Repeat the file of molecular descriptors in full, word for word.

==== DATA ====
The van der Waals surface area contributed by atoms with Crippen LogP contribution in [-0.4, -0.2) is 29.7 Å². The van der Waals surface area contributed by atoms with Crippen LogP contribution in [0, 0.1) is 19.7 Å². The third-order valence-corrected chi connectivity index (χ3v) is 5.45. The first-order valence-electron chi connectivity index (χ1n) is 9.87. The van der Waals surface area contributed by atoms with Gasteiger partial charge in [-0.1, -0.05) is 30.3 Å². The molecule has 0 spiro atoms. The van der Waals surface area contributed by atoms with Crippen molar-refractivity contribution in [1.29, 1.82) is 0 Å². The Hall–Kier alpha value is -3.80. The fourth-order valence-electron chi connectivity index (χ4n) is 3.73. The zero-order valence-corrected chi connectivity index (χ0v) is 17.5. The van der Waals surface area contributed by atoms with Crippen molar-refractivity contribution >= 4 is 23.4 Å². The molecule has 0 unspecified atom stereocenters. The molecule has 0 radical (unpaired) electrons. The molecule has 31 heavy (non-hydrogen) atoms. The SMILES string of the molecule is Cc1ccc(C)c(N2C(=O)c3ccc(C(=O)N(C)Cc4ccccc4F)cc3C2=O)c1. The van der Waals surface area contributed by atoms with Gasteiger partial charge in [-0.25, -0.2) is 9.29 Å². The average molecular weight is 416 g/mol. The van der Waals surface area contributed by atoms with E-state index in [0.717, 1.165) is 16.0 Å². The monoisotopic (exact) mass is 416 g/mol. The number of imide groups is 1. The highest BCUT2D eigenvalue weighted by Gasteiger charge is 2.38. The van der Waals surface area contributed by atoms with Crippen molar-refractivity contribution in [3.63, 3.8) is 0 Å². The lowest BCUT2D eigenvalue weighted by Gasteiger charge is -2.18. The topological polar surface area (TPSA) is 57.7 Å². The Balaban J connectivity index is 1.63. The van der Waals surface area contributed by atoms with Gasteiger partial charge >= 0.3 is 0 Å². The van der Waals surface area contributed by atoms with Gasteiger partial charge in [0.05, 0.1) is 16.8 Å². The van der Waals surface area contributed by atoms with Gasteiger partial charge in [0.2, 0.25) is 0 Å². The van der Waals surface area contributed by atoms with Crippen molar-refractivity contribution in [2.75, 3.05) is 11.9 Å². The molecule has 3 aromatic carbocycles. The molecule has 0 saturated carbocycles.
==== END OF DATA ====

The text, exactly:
The van der Waals surface area contributed by atoms with Crippen LogP contribution in [-0.4, -0.2) is 29.7 Å². The van der Waals surface area contributed by atoms with Crippen LogP contribution in [0, 0.1) is 19.7 Å². The third-order valence-corrected chi connectivity index (χ3v) is 5.45. The first-order valence-electron chi connectivity index (χ1n) is 9.87. The van der Waals surface area contributed by atoms with Gasteiger partial charge in [-0.1, -0.05) is 30.3 Å². The molecule has 0 spiro atoms. The van der Waals surface area contributed by atoms with Crippen molar-refractivity contribution in [1.29, 1.82) is 0 Å². The Hall–Kier alpha value is -3.80. The fourth-order valence-electron chi connectivity index (χ4n) is 3.73. The zero-order valence-corrected chi connectivity index (χ0v) is 17.5. The van der Waals surface area contributed by atoms with Crippen molar-refractivity contribution >= 4 is 23.4 Å². The molecule has 0 unspecified atom stereocenters. The molecule has 0 radical (unpaired) electrons. The molecule has 31 heavy (non-hydrogen) atoms. The SMILES string of the molecule is Cc1ccc(C)c(N2C(=O)c3ccc(C(=O)N(C)Cc4ccccc4F)cc3C2=O)c1. The van der Waals surface area contributed by atoms with Gasteiger partial charge in [-0.25, -0.2) is 9.29 Å². The average molecular weight is 416 g/mol. The van der Waals surface area contributed by atoms with E-state index in [0.717, 1.165) is 16.0 Å². The monoisotopic (exact) mass is 416 g/mol. The number of imide groups is 1. The highest BCUT2D eigenvalue weighted by Gasteiger charge is 2.38. The van der Waals surface area contributed by atoms with Crippen molar-refractivity contribution in [3.63, 3.8) is 0 Å². The lowest BCUT2D eigenvalue weighted by Gasteiger charge is -2.18. The topological polar surface area (TPSA) is 57.7 Å². The Balaban J connectivity index is 1.63. The van der Waals surface area contributed by atoms with Gasteiger partial charge >= 0.3 is 0 Å². The van der Waals surface area contributed by atoms with Gasteiger partial charge in [0.05, 0.1) is 16.8 Å². The van der Waals surface area contributed by atoms with Gasteiger partial charge in [0.2, 0.25) is 0 Å². The van der Waals surface area contributed by atoms with Crippen molar-refractivity contribution in [2.75, 3.05) is 11.9 Å². The molecule has 3 aromatic carbocycles. The molecule has 0 saturated carbocycles.